In the entirely possible world that Borbon, for any of a host of reasons, is not recalled during 2011, but plays the entire 2012 season with the Rangers, he would have 2 years and 132 days of service time. Why does that matter? Because it puts Borbon right on the cusp of arbitration eligibility at the end of the 2012 season. A player with that same amount of service time would have been eligible for arbitration in 2007 and 2010, but not in 2008 or 2009. Borbon's salary through arbitration would easily increase by a few hundred thousand dollars and could increase by a million or more compared to what he would otherwise receive.

The additional service time gained on the remainder of Borbon's rehabilitation assignment would be more than enough to eliminate the Rangers chances to avoid arbitration with Borbon in 2012.

While the both sides of the Borbon vs. Chavez debate have valid arguments, the service time element explains the timing of the Rangers decision far better than any of the other factors.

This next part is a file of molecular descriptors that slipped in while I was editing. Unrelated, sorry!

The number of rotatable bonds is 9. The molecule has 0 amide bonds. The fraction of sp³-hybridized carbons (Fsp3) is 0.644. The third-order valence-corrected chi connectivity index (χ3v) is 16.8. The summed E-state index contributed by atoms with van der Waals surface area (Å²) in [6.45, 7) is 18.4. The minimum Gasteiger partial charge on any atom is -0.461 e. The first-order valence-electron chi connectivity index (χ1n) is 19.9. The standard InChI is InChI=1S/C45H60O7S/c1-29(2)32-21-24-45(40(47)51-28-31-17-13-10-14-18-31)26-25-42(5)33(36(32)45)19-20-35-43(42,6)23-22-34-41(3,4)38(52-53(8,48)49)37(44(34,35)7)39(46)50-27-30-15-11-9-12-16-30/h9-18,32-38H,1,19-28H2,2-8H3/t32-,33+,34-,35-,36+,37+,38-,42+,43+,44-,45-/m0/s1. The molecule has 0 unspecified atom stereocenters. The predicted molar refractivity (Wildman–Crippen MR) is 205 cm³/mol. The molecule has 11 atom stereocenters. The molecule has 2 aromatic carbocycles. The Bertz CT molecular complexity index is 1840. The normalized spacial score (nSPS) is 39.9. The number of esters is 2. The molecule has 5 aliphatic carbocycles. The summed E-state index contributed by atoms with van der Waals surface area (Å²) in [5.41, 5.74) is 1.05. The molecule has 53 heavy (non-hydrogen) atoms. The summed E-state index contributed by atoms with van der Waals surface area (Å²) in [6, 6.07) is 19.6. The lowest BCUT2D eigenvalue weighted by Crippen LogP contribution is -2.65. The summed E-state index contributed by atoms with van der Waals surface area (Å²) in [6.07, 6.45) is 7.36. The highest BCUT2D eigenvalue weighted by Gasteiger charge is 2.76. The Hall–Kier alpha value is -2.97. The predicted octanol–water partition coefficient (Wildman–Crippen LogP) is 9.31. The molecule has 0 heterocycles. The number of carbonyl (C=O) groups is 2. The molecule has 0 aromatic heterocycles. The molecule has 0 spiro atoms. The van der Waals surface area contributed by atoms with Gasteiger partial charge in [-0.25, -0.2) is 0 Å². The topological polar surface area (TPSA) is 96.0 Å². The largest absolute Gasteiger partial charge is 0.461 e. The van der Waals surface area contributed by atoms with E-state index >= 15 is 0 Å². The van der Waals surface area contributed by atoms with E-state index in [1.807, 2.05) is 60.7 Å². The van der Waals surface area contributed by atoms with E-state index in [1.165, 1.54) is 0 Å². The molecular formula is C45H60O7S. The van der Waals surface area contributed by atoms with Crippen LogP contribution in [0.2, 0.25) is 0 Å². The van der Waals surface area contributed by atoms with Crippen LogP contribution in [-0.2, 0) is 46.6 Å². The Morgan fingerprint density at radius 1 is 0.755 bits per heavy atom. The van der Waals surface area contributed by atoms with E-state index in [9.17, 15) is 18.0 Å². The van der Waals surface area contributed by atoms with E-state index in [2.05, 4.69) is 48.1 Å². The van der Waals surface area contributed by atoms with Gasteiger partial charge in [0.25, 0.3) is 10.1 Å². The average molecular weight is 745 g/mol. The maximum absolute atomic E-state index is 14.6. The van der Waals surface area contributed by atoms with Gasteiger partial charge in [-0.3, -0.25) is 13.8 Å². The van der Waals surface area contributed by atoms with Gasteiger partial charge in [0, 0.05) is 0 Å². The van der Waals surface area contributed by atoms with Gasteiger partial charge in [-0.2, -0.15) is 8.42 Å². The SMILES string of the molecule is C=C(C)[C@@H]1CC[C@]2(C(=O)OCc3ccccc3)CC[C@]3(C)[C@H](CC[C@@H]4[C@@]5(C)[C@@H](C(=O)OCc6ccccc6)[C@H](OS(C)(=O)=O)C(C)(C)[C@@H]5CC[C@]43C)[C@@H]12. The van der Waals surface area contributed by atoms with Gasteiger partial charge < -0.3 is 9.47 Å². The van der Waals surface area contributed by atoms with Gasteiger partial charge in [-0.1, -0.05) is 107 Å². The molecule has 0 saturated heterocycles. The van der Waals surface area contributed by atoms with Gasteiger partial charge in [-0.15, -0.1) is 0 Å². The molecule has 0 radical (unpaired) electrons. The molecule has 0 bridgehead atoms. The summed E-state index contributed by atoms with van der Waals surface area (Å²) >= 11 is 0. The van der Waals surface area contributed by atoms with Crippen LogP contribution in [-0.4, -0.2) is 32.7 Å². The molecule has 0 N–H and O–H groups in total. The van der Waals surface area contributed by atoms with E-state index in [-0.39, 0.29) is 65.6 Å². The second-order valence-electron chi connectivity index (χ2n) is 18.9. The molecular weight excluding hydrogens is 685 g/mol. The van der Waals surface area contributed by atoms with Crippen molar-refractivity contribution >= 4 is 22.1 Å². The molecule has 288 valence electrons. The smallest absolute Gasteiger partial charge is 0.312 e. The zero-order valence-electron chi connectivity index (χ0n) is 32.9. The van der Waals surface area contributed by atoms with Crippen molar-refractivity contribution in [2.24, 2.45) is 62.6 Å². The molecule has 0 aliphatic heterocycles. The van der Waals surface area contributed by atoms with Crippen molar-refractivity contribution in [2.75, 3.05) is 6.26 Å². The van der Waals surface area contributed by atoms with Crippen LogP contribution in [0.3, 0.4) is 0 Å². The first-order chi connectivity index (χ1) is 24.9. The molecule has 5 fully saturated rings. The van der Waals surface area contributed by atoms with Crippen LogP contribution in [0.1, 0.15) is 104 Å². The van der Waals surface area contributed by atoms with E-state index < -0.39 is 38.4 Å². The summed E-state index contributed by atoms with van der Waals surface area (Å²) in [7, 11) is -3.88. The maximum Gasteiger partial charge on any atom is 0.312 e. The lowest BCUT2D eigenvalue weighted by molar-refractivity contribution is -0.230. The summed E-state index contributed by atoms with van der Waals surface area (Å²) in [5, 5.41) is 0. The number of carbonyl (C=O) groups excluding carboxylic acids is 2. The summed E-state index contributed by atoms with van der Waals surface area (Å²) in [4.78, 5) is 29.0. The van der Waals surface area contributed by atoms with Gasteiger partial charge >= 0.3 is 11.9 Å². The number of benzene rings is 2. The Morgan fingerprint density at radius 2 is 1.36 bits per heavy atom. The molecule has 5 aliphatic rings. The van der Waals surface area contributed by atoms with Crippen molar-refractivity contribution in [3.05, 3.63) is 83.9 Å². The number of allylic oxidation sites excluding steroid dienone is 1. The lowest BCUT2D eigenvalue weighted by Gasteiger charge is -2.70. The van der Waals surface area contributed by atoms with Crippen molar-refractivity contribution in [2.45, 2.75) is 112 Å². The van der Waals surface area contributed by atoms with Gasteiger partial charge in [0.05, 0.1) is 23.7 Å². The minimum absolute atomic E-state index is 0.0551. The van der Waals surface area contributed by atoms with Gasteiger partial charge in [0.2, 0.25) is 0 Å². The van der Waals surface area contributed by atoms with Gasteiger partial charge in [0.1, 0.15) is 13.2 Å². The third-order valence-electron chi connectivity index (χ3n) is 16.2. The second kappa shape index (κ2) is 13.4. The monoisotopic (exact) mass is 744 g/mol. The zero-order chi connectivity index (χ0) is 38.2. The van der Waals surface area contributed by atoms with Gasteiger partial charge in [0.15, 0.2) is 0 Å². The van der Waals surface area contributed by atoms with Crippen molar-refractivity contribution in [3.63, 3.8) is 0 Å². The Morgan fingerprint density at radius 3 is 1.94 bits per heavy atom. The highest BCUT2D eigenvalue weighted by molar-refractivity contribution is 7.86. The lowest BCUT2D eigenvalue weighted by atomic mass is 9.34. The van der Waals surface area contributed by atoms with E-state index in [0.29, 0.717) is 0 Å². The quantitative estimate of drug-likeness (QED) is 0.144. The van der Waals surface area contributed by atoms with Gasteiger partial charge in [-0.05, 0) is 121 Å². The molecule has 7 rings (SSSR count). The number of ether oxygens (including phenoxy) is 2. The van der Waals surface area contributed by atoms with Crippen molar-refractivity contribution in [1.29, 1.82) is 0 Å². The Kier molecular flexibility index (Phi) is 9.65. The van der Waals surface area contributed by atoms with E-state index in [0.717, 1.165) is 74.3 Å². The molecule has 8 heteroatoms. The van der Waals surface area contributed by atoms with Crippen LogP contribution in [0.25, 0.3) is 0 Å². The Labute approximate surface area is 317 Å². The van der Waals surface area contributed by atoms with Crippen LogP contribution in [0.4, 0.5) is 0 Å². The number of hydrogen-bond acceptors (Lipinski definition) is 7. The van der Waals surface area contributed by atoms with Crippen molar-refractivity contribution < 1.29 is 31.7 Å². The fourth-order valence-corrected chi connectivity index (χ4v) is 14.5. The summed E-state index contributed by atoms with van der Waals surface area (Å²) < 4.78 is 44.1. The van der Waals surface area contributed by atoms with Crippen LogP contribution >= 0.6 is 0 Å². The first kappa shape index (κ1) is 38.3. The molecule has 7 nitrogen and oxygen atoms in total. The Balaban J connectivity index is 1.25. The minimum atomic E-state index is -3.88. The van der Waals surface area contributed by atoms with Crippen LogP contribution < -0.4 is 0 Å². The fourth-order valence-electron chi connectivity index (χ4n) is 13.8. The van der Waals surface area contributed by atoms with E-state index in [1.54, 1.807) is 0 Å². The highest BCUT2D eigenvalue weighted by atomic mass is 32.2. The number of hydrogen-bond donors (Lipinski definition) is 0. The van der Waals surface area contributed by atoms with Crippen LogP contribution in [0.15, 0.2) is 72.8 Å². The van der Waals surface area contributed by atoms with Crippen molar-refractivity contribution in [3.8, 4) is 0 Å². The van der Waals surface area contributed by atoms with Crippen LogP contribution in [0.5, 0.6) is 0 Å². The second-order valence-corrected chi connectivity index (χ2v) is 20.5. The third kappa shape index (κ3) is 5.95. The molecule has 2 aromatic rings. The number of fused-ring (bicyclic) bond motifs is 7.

Thursday, June 2, 2011

The Anti-Infield Fly Rule Update: The Joey Votto Streak

On October 2, 2009, Joel Hanrahan got Joey Votto to pop out to short on a 2-0 count. In the 758 at bats that have followed for Votto, he's hit 151 singles, 51 doubles, 4 triples, and 45 homers. Seemingly, the only thing he has not done is pop up again.

Batted ball location, as compiled by Baseball Info Solutions and published by, is available back to 2002. Since that time, Votto is the only player to have completed an entire season with 500 or more at bats without hitting an infield pop up. He did that in 2010 on the way to an NL MVP Award.